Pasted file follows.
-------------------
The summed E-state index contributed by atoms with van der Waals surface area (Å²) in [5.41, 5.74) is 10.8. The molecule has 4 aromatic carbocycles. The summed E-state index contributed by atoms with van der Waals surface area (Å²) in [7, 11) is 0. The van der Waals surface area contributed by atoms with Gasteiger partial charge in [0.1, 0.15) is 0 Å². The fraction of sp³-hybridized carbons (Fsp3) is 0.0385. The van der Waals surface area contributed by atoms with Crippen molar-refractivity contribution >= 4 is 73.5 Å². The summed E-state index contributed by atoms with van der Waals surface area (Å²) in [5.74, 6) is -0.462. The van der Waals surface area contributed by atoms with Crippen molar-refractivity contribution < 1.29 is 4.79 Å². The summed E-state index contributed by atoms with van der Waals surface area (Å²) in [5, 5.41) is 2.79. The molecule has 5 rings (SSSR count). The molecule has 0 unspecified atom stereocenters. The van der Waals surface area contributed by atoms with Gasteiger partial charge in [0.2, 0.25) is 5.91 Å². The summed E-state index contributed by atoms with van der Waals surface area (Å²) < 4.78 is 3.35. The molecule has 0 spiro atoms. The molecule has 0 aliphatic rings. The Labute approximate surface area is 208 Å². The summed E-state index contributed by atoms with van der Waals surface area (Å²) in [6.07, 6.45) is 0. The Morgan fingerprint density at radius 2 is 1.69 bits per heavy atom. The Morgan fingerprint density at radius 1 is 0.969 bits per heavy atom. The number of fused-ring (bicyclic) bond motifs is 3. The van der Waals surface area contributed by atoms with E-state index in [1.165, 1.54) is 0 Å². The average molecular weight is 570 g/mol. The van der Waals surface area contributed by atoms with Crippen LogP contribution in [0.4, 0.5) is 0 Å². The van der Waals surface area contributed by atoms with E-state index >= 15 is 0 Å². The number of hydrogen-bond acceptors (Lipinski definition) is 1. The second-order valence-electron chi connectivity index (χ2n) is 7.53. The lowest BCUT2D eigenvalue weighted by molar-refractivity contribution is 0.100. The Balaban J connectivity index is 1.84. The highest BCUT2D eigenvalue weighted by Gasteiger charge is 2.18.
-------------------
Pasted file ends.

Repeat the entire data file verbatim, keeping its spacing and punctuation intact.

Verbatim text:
The summed E-state index contributed by atoms with van der Waals surface area (Å²) in [5.41, 5.74) is 10.8. The molecule has 4 aromatic carbocycles. The summed E-state index contributed by atoms with van der Waals surface area (Å²) in [7, 11) is 0. The van der Waals surface area contributed by atoms with Gasteiger partial charge in [0.1, 0.15) is 0 Å². The fraction of sp³-hybridized carbons (Fsp3) is 0.0385. The van der Waals surface area contributed by atoms with Crippen molar-refractivity contribution >= 4 is 73.5 Å². The summed E-state index contributed by atoms with van der Waals surface area (Å²) in [5.74, 6) is -0.462. The van der Waals surface area contributed by atoms with Crippen molar-refractivity contribution < 1.29 is 4.79 Å². The summed E-state index contributed by atoms with van der Waals surface area (Å²) in [5, 5.41) is 2.79. The molecule has 5 rings (SSSR count). The molecule has 0 unspecified atom stereocenters. The van der Waals surface area contributed by atoms with Gasteiger partial charge in [0.2, 0.25) is 5.91 Å². The summed E-state index contributed by atoms with van der Waals surface area (Å²) < 4.78 is 3.35. The molecule has 0 spiro atoms. The molecule has 0 aliphatic rings. The Labute approximate surface area is 208 Å². The summed E-state index contributed by atoms with van der Waals surface area (Å²) in [6.07, 6.45) is 0. The Morgan fingerprint density at radius 2 is 1.69 bits per heavy atom. The Morgan fingerprint density at radius 1 is 0.969 bits per heavy atom. The number of fused-ring (bicyclic) bond motifs is 3. The van der Waals surface area contributed by atoms with E-state index in [1.165, 1.54) is 0 Å². The average molecular weight is 570 g/mol. The van der Waals surface area contributed by atoms with Crippen LogP contribution in [0.4, 0.5) is 0 Å². The van der Waals surface area contributed by atoms with E-state index >= 15 is 0 Å². The number of hydrogen-bond acceptors (Lipinski definition) is 1. The second-order valence-electron chi connectivity index (χ2n) is 7.53. The lowest BCUT2D eigenvalue weighted by molar-refractivity contribution is 0.100. The Balaban J connectivity index is 1.84. The highest BCUT2D eigenvalue weighted by Gasteiger charge is 2.18.